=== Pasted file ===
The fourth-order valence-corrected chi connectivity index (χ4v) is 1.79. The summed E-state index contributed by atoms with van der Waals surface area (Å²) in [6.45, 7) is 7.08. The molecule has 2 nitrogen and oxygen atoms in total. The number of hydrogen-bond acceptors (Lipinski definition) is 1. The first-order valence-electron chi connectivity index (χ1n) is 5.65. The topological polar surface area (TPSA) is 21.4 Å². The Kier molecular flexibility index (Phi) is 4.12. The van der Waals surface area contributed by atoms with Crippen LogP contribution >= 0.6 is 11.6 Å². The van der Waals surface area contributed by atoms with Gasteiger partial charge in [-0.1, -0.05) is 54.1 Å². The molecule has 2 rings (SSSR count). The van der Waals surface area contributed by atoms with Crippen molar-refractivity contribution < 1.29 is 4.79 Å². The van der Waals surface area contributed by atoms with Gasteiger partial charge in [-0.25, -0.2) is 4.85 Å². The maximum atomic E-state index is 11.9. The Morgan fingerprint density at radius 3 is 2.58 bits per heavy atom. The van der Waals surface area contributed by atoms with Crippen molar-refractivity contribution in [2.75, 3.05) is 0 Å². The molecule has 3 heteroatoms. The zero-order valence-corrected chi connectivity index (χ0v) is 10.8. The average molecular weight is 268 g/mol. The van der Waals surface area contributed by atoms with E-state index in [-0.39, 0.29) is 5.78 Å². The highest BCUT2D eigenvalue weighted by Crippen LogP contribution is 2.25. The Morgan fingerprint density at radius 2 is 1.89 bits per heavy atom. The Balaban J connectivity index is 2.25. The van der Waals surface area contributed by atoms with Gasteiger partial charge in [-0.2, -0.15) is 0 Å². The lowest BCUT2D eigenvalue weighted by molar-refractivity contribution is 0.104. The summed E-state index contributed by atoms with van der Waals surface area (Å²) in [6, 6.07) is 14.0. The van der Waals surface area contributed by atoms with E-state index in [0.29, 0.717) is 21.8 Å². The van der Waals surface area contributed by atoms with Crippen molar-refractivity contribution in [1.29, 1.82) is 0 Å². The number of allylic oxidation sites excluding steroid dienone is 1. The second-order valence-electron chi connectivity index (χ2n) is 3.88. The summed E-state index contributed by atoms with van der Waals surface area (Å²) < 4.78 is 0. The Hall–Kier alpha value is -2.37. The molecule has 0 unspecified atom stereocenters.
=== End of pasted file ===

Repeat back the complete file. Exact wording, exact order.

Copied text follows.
The fourth-order valence-corrected chi connectivity index (χ4v) is 1.79. The summed E-state index contributed by atoms with van der Waals surface area (Å²) in [6.45, 7) is 7.08. The molecule has 2 nitrogen and oxygen atoms in total. The number of hydrogen-bond acceptors (Lipinski definition) is 1. The first-order valence-electron chi connectivity index (χ1n) is 5.65. The topological polar surface area (TPSA) is 21.4 Å². The Kier molecular flexibility index (Phi) is 4.12. The van der Waals surface area contributed by atoms with Crippen LogP contribution >= 0.6 is 11.6 Å². The van der Waals surface area contributed by atoms with Gasteiger partial charge in [-0.1, -0.05) is 54.1 Å². The molecule has 2 rings (SSSR count). The van der Waals surface area contributed by atoms with Crippen molar-refractivity contribution < 1.29 is 4.79 Å². The van der Waals surface area contributed by atoms with Gasteiger partial charge in [-0.25, -0.2) is 4.85 Å². The maximum atomic E-state index is 11.9. The Morgan fingerprint density at radius 3 is 2.58 bits per heavy atom. The van der Waals surface area contributed by atoms with Crippen molar-refractivity contribution in [2.75, 3.05) is 0 Å². The molecule has 3 heteroatoms. The zero-order valence-corrected chi connectivity index (χ0v) is 10.8. The average molecular weight is 268 g/mol. The van der Waals surface area contributed by atoms with E-state index in [-0.39, 0.29) is 5.78 Å². The highest BCUT2D eigenvalue weighted by Crippen LogP contribution is 2.25. The Morgan fingerprint density at radius 2 is 1.89 bits per heavy atom. The Balaban J connectivity index is 2.25. The van der Waals surface area contributed by atoms with Gasteiger partial charge in [-0.2, -0.15) is 0 Å². The lowest BCUT2D eigenvalue weighted by molar-refractivity contribution is 0.104. The summed E-state index contributed by atoms with van der Waals surface area (Å²) in [6, 6.07) is 14.0. The van der Waals surface area contributed by atoms with E-state index in [0.29, 0.717) is 21.8 Å². The van der Waals surface area contributed by atoms with Crippen molar-refractivity contribution in [1.29, 1.82) is 0 Å². The number of allylic oxidation sites excluding steroid dienone is 1. The second-order valence-electron chi connectivity index (χ2n) is 3.88. The summed E-state index contributed by atoms with van der Waals surface area (Å²) < 4.78 is 0. The Hall–Kier alpha value is -2.37. The molecule has 0 unspecified atom stereocenters.